professionals should pay special attention to how the policy defines disability.
Look for a liberal definition such as "own occupation," which
can help ensure that you're covered in case you can't practice in your chosen
To protect your business if you become disabled, consider business overhead
expense insurance that can help cover routine expenses such as payroll, utilities,
and equipment rental. An insurance professional can help evaluate your needs.
Practice management and business planning
Is a group practice more advantageous than operating solo, taking in
a junior colleague, or working for a managed-care network? If you have an
independent practice, should you own or rent your office space? What are
the pros and cons of taking over an existing practice compared to starting
one from scratch? If you're part of a group practice, is the practice structured
financially to accommodate the needs of all partners? Does running a "concierge" or
retainer practice appeal to you? If you're considering expansion, how should
you finance it?
Questions like these are rarely simple and should be done in the context
of an overall financial plan that takes into account both your personal
and professional goals.
Many physicians have created processes and products for their own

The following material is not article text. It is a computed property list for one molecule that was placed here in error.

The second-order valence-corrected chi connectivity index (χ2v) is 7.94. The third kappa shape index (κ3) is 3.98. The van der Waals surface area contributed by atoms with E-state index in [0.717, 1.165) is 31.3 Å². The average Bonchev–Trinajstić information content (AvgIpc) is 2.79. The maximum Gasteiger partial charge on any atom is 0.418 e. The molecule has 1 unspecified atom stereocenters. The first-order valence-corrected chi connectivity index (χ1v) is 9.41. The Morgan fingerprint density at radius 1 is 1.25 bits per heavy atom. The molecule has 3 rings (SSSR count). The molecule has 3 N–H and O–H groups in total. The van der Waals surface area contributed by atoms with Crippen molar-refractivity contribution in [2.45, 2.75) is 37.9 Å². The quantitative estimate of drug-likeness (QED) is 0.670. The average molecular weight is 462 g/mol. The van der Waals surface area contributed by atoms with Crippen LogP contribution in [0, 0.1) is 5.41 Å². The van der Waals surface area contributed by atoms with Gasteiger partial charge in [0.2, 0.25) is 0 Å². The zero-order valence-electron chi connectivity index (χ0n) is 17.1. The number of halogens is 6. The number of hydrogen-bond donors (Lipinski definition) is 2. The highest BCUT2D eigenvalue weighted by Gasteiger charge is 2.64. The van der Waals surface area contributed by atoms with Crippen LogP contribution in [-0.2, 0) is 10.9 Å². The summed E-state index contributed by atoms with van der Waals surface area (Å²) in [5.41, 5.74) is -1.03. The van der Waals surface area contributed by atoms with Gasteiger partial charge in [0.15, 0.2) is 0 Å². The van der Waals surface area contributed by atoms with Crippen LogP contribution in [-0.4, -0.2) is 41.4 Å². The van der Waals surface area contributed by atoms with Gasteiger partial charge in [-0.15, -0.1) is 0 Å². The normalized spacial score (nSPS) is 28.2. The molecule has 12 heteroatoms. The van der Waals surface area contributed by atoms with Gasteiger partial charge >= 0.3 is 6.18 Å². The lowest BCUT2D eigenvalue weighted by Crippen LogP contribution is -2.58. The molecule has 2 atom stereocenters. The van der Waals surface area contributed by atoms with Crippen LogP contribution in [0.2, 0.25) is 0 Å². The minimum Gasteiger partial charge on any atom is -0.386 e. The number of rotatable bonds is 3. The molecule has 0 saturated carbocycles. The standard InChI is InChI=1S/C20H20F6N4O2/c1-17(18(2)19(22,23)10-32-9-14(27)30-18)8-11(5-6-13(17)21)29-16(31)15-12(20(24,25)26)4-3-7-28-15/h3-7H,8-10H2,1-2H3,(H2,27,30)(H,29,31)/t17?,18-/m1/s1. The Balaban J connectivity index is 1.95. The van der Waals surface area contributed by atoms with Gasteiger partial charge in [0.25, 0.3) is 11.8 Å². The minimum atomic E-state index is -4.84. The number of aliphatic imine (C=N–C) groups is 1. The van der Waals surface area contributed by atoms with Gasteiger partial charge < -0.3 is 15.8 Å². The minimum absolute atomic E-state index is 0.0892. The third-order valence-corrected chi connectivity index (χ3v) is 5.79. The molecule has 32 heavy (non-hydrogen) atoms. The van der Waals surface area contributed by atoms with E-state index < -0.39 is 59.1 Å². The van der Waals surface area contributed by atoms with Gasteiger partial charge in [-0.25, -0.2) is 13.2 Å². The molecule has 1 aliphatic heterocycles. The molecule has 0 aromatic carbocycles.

practices, and have then licensed their creations to a corporation.
If you are among them, you may need help with legal and financial concerns
related to patents, royalties, and the like. And if you have your own
practice, you may find that cash flow management, maximizing return
on working capital, hiring and managing employees, and financing equipment
purchases and maintenance become increasingly complex issues as your
You may have to make tradeoffs between maximizing current income from
your practice and maximizing its value as an asset for eventual sale.
Also, timing the sale of a practice and minimizing taxes on its proceeds
can be complex. If you're planning a business succession, or considering
changing practices or even careers, you might benefit from help with
evaluating the financial consequences of those decisions.
Estate planning, which can both potentially minimize taxes and further your personal
and philanthropic goals, probably will become important to you at some point.
Options you might consider include:
- Life insurance
- Buy-sell agreements for your practice
- Charitable trusts
You've spent a long time acquiring and maintaining expertise in your
field, and your patients rely on your specialized knowledge. Doesn't it
make sense to treat your finances with the same level of care?